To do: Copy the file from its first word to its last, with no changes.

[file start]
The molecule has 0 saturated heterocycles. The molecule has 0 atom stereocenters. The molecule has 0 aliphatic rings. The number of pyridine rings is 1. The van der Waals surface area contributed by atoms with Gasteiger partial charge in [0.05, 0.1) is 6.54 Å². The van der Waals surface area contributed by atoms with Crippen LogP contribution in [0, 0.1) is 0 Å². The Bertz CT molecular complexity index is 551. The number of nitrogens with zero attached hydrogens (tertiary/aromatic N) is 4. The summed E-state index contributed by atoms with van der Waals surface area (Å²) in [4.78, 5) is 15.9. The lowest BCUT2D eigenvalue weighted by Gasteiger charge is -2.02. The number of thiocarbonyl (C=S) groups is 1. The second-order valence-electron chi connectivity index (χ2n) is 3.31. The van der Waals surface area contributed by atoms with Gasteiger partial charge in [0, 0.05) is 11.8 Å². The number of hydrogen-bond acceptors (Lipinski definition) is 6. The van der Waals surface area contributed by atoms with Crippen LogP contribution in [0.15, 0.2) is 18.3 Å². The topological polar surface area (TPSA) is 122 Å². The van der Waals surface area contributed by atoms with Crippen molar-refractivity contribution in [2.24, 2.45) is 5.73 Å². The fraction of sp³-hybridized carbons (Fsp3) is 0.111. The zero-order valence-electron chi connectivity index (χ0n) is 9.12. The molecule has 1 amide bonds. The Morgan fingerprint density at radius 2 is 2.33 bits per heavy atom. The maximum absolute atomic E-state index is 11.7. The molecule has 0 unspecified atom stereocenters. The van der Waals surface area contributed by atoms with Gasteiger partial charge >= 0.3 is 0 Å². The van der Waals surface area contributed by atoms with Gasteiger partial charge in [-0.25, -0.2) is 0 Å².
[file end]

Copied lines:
The molecule has 0 saturated heterocycles. The molecule has 0 atom stereocenters. The molecule has 0 aliphatic rings. The number of pyridine rings is 1. The van der Waals surface area contributed by atoms with Gasteiger partial charge in [0.05, 0.1) is 6.54 Å². The van der Waals surface area contributed by atoms with Crippen LogP contribution in [0, 0.1) is 0 Å². The Bertz CT molecular complexity index is 551. The number of nitrogens with zero attached hydrogens (tertiary/aromatic N) is 4. The summed E-state index contributed by atoms with van der Waals surface area (Å²) in [4.78, 5) is 15.9. The lowest BCUT2D eigenvalue weighted by Gasteiger charge is -2.02. The number of thiocarbonyl (C=S) groups is 1. The second-order valence-electron chi connectivity index (χ2n) is 3.31. The van der Waals surface area contributed by atoms with Gasteiger partial charge in [0, 0.05) is 11.8 Å². The number of hydrogen-bond acceptors (Lipinski definition) is 6. The van der Waals surface area contributed by atoms with Crippen LogP contribution in [0.15, 0.2) is 18.3 Å². The topological polar surface area (TPSA) is 122 Å². The van der Waals surface area contributed by atoms with Crippen molar-refractivity contribution in [2.24, 2.45) is 5.73 Å². The fraction of sp³-hybridized carbons (Fsp3) is 0.111. The zero-order valence-electron chi connectivity index (χ0n) is 9.12. The molecule has 1 amide bonds. The Morgan fingerprint density at radius 2 is 2.33 bits per heavy atom. The maximum absolute atomic E-state index is 11.7. The molecule has 0 unspecified atom stereocenters. The van der Waals surface area contributed by atoms with Gasteiger partial charge >= 0.3 is 0 Å². The van der Waals surface area contributed by atoms with Gasteiger partial charge in [-0.25, -0.2) is 0 Å².